More CCOs and CROs Set the Parameters for Risk Tolerance

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Risk Management

When it comes to risk tolerance, where does your company draw the line?

More importantly, who draws that line?

Historically, it has been the executive team or board of directors. In recent years, however, it is the Chief Compliance Officer or Chief Risk Officer.

Bill Diaz, president of SunGuard Financial Systems’ insurance business, addressed this shift in the insurance industry during a recent interview with the Wall Street Journal.

“Originally CROs were effectively trying to uphold risk tolerance at the levels set by the board and executive group,” Diaz said. “With heightening compliance, we now tend to see the role elevated so they are involved in business strategy as well as compliance.”

The elevated role of the CRO and, at many companies, the CCO, has brought several unique challenges to the position.

As executive teams hire new talent for these positions—and, as candidates seek new opportunities—here are three key risk tolerance challenges they should keep in mind. 

More Transparency for Internal Processes

Using risk management tools to demonstrate current and future solvency have always been best practices, but now they are required by regulators. In the insurance industry, these tools include Solvency II, a revised set of capital requirements and risk management standards required by the European Union, and the Own Risk Solvency Assessment, which allows a company to predict how well it can withstand a number of stressful scenarios.

Increasing Need for Data Management

The analysis many risk officers or compliance officers have historically done has been calculated on spreadsheets, with very little oversight. With more stringent auditing standards, risk management processes can no longer remain internal. They must be stored in a central, secure location where regulators have the ability to easily audit them.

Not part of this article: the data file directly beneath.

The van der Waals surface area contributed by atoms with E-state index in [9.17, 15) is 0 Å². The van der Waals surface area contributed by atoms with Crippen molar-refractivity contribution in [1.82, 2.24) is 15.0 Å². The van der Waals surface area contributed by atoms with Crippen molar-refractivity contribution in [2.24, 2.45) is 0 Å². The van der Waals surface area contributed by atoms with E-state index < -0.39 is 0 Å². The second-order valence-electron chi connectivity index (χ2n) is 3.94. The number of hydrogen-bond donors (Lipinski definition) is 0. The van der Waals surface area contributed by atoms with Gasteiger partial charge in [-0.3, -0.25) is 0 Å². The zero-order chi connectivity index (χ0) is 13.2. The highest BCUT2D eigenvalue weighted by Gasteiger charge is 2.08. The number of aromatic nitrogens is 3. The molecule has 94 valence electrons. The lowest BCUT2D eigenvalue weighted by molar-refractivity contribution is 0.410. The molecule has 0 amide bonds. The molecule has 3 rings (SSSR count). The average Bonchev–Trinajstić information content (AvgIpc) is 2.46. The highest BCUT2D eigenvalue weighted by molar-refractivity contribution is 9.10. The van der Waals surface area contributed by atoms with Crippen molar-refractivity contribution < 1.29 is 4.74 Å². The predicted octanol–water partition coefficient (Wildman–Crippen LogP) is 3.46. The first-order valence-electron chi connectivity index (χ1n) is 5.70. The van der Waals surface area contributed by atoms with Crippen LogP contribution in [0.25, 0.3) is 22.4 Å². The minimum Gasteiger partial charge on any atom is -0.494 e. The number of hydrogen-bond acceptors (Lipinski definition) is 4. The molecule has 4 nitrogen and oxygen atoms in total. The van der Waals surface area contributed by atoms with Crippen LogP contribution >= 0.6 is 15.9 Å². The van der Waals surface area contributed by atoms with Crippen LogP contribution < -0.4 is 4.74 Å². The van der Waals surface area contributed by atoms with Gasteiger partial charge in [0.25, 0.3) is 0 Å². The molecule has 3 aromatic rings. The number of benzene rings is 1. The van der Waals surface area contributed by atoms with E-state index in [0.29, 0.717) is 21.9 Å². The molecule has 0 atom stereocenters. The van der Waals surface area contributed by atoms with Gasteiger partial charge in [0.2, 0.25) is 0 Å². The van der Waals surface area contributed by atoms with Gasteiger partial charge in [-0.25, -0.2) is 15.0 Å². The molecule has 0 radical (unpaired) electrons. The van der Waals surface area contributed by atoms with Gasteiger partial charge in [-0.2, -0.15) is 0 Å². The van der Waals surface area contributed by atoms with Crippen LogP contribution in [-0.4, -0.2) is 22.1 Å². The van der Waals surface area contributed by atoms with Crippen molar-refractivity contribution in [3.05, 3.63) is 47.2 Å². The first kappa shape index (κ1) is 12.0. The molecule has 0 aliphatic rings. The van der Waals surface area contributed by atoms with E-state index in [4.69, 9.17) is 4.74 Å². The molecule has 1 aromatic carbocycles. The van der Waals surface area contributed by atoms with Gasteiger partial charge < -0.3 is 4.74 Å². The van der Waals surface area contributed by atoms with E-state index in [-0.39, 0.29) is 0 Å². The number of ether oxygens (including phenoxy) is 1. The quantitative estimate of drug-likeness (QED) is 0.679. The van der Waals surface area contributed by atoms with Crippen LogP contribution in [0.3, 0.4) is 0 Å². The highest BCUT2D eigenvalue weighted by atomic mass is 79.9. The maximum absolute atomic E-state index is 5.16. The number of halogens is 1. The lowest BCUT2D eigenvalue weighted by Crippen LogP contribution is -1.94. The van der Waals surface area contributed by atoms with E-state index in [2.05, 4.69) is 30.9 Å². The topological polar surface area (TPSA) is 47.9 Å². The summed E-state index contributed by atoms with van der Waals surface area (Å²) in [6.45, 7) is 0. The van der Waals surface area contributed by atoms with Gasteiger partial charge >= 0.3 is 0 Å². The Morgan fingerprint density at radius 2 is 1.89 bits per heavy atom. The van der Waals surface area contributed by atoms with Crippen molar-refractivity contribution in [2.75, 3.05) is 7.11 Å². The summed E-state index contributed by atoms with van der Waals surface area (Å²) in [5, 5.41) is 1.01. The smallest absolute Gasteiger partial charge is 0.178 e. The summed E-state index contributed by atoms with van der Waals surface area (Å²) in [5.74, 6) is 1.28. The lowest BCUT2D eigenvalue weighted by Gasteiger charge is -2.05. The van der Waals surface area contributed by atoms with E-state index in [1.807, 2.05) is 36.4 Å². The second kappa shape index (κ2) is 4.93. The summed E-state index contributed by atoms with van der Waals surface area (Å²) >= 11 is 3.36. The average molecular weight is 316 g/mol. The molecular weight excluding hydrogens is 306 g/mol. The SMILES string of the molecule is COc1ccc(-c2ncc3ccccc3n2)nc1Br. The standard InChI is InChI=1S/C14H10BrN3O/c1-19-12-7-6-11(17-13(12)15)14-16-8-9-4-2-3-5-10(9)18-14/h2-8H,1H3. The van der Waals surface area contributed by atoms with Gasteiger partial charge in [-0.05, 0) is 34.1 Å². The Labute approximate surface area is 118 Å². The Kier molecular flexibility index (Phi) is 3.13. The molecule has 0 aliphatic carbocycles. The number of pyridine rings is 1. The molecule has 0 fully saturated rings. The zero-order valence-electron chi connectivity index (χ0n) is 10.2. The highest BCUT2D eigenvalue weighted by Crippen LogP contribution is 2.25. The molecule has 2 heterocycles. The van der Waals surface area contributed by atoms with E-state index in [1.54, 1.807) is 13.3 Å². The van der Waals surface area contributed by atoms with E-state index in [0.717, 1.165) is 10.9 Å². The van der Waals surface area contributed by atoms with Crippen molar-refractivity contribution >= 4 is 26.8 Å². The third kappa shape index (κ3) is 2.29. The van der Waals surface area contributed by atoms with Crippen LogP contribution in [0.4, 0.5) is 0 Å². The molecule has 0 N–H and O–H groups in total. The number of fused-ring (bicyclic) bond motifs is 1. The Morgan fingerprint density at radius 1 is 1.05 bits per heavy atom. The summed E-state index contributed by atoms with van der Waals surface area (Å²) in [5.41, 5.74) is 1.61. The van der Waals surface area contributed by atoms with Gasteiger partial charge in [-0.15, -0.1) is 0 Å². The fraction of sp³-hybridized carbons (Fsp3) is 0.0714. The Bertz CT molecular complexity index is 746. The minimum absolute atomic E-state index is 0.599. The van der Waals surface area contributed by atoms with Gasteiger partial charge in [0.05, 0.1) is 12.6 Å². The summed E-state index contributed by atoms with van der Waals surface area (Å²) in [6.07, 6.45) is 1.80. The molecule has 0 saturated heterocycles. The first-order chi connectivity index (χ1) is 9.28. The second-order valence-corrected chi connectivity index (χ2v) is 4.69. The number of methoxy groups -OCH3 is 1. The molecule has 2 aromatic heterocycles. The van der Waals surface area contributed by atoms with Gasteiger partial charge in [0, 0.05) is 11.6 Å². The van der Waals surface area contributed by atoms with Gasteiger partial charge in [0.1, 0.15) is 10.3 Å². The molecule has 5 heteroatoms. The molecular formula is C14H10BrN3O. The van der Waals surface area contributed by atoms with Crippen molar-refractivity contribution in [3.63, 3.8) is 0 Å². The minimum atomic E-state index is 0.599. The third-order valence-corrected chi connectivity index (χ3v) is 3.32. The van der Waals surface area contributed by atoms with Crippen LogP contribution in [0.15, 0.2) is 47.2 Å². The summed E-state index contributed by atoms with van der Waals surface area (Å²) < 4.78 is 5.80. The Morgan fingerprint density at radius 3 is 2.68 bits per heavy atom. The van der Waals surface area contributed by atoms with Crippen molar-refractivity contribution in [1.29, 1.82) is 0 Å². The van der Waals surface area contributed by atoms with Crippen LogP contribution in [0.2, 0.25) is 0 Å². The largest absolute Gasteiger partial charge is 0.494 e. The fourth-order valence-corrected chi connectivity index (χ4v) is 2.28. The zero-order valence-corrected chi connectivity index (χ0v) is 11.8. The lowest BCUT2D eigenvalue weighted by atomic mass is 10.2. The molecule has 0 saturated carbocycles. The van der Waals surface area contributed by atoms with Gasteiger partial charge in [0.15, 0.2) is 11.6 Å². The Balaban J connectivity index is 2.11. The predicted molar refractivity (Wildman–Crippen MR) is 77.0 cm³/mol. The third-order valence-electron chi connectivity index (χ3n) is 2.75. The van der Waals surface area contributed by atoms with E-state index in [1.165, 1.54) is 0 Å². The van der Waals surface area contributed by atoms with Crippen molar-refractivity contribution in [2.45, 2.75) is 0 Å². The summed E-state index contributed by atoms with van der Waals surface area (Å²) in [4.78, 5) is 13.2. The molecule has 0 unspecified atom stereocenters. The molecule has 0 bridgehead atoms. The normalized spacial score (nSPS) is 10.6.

These processes aren’t only important for meeting regulatory requirements, however. As Diaz notes, chief risk officers are increasingly using them to become a better company, “moving beyond just compliance and embedding this into their DNA.”

More Robust Controls

Increasingly complicated threats from third parties, from cyberspace and even from within the company, require more sophisticated programs to manage those risks.  

Fortunately, a number of tools have emerged to allow risk management and compliance officers to automate many functions, including the monitoring of regulatory releases, project management, reporting and analytics. But like any other tool, these solutions are only as effective as the processes that manage them. It’s important to have the most up-to-date risk management and compliance software in place, but it’s even more important for your company to have the appropriate structure to support those tools. That includes developing leaders to manage these programs, training employees to use them and reinforcing their importance through constant communication.

One of the most important responsibilities of today’s CCO or CRO is determining what level of risk is acceptable and how to allocate compliance resources so that the company stays below that established risk. Although the CCO and CRO are most often separate roles, they need to align their efforts and work alongside the entire staff to address these challenges. These efforts must also be in step with company executives and the board of directors. The challenge here is that most boards think compliance takes up too much time already, and it’s only going to get more involved.

In a 2011 Deloitte survey, 64 percent of board members surveyed said they wanted to spend less time on compliance and regulatory issues. On the positive side, however, they clearly recognize the need to manage enterprise risks, with 55 percent of respondents saying they wanted to spend more time on risk management. Compliance is a key part of risk management.

Compliance officers and risk officers can no longer afford to crunch numbers and run programs in isolation. They must be business leaders and team players, working together to determine an appropriate level of enterprise risk and then employ a comprehensive approach to managing it.

Finding the right professionals for that task requires a thorough assessment process. For advice on how to evaluate your next compliance hire, download our free guide, “8 Ways to Effectively Assess Legal and Compliance Candidates.” 

8 Ways to Effectively Evaluate Candidates

Topics: Compliance

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